Who doesn’t love indulging during the holiday season? Rich food, delicious drinks, and decadent desserts make every gathering something to look forward to. This is a time of year to celebrate, but it’s not a time to stop thinking about how we can still encourage healthy behaviors from our loved ones and from ourselves while enjoying the season you celebrate to the fullest.
- Waist Watchers – This seems the one time of year when no one’s worried about what’s on anyone else’s plate—unless it’s to note something delicious missed on a buffet. A happy holiday is a healthy holiday, and most Americans, not just seniors, would benefit from limiting their intake of red meat. Make sure to have leaner versions, like turkey and salmon, available as alternatives. Similarly, make sure some sweets are heavy in fruit instead of processed sugar. Dark chocolate, rich in antioxidants, is an excellent choice for the conscious party planner.
- Walk It Off – It’s especially easy to ignore exercise after a heavy meal when it seems impossible to move. If this is you, plan ahead and get a walk in before you eat. Grab a buddy, a light jacket in this unseasonably warm weather, and go looking at decorations. For those with limited mobility, or even those temporarily immobilized by calories, seated stretching is a great way to keep moving or get moving again.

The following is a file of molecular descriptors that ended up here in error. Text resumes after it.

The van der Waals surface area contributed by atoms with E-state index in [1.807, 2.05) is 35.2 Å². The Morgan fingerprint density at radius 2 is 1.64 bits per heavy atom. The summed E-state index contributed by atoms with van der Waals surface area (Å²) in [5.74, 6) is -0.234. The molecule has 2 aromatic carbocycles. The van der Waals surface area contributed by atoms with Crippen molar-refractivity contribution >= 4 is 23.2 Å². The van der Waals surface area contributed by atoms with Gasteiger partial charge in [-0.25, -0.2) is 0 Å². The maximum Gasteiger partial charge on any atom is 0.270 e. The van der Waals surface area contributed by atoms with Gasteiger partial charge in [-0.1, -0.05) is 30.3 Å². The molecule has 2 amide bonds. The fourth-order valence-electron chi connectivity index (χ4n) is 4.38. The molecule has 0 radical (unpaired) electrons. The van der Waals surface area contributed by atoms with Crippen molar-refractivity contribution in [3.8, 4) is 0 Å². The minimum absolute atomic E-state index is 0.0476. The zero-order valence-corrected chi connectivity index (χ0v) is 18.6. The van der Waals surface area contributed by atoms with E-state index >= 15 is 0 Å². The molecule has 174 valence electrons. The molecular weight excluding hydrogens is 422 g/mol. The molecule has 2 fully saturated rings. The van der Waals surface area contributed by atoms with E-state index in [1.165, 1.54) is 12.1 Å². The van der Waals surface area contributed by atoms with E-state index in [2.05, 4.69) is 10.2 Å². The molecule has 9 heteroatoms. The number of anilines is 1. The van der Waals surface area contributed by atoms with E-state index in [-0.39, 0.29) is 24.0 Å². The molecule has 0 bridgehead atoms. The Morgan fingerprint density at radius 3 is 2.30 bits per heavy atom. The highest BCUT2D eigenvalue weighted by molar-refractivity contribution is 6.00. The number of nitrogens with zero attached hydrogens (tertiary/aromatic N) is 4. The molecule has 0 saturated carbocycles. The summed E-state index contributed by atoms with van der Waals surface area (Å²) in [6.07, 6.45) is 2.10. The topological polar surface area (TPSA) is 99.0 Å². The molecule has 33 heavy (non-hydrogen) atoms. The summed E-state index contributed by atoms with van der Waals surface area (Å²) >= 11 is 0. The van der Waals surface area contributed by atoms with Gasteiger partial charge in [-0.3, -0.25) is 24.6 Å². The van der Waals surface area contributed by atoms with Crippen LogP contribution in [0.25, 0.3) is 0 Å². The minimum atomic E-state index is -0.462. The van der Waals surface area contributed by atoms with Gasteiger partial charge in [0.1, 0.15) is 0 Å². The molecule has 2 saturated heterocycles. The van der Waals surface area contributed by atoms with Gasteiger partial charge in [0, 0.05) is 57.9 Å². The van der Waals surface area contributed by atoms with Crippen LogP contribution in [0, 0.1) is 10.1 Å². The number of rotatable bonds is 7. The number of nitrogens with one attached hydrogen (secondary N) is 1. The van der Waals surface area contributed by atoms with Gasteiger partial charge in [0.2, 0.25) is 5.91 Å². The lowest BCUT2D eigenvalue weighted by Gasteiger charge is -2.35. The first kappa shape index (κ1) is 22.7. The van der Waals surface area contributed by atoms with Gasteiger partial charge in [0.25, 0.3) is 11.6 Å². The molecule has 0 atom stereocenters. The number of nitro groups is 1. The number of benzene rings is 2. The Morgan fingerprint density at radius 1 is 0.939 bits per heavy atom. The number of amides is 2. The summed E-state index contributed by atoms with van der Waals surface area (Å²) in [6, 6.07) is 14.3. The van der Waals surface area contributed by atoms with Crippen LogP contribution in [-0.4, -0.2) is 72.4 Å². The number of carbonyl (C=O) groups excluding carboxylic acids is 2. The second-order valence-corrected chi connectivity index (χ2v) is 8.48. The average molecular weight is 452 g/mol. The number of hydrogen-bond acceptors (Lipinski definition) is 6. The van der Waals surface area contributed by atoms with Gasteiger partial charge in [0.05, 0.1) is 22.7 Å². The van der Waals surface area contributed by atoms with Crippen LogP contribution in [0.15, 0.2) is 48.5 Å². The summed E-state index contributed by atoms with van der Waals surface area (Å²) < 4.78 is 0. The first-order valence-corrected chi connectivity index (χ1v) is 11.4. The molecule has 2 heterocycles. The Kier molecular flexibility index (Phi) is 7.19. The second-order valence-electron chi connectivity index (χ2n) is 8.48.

- Riddle Me This! – Research continues to show that mind consistently challenged is less likely to suffer significant cognitive decline. Puzzles and skill-based games and crafts aren’t just fun that everyone can enjoy; they’re also ways for your loved ones to stay sharp. Just remember to keep the competition friendly for everyone, and no slamming the table when Aunt Viv puts a hotel on Boardwalk.
- Ritual and Remembrance – As adults age and lose independence, some seniors may become homebound, meaning that holiday celebrations might be the only significant interaction they get through the season. Helping to making sure that a senior’s holiday is special and celebrated in a way that they find familiar and comfortable, either by co-attending a religious service, or just singing a favorite holiday song together, helps the senior and caregiver alike, fostering good will and cross-generational relationships. It might be the most inexpensive gift you give all season, but it also might be the one that is most cherished.